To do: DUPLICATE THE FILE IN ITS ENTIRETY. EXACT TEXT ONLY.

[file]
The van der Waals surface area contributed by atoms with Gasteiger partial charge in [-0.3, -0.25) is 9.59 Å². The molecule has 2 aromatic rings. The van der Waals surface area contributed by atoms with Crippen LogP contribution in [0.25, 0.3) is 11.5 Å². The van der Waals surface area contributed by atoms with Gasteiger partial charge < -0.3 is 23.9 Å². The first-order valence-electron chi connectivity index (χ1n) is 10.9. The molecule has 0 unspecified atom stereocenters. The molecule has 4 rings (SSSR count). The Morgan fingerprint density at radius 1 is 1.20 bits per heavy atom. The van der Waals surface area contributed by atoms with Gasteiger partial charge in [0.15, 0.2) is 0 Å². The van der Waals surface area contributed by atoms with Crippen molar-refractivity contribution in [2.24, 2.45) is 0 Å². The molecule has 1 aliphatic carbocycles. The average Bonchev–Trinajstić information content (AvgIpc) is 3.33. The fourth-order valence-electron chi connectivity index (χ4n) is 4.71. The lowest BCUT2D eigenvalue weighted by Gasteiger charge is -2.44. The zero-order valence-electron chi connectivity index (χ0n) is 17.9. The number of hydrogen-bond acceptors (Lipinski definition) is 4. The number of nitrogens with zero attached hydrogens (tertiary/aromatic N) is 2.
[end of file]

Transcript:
The van der Waals surface area contributed by atoms with Gasteiger partial charge in [-0.3, -0.25) is 9.59 Å². The molecule has 2 aromatic rings. The van der Waals surface area contributed by atoms with Crippen LogP contribution in [0.25, 0.3) is 11.5 Å². The van der Waals surface area contributed by atoms with Gasteiger partial charge < -0.3 is 23.9 Å². The first-order valence-electron chi connectivity index (χ1n) is 10.9. The molecule has 0 unspecified atom stereocenters. The molecule has 4 rings (SSSR count). The Morgan fingerprint density at radius 1 is 1.20 bits per heavy atom. The van der Waals surface area contributed by atoms with Gasteiger partial charge in [0.15, 0.2) is 0 Å². The van der Waals surface area contributed by atoms with Crippen molar-refractivity contribution in [2.24, 2.45) is 0 Å². The molecule has 1 aliphatic carbocycles. The average Bonchev–Trinajstić information content (AvgIpc) is 3.33. The fourth-order valence-electron chi connectivity index (χ4n) is 4.71. The lowest BCUT2D eigenvalue weighted by Gasteiger charge is -2.44. The zero-order valence-electron chi connectivity index (χ0n) is 17.9. The number of hydrogen-bond acceptors (Lipinski definition) is 4. The number of nitrogens with zero attached hydrogens (tertiary/aromatic N) is 2.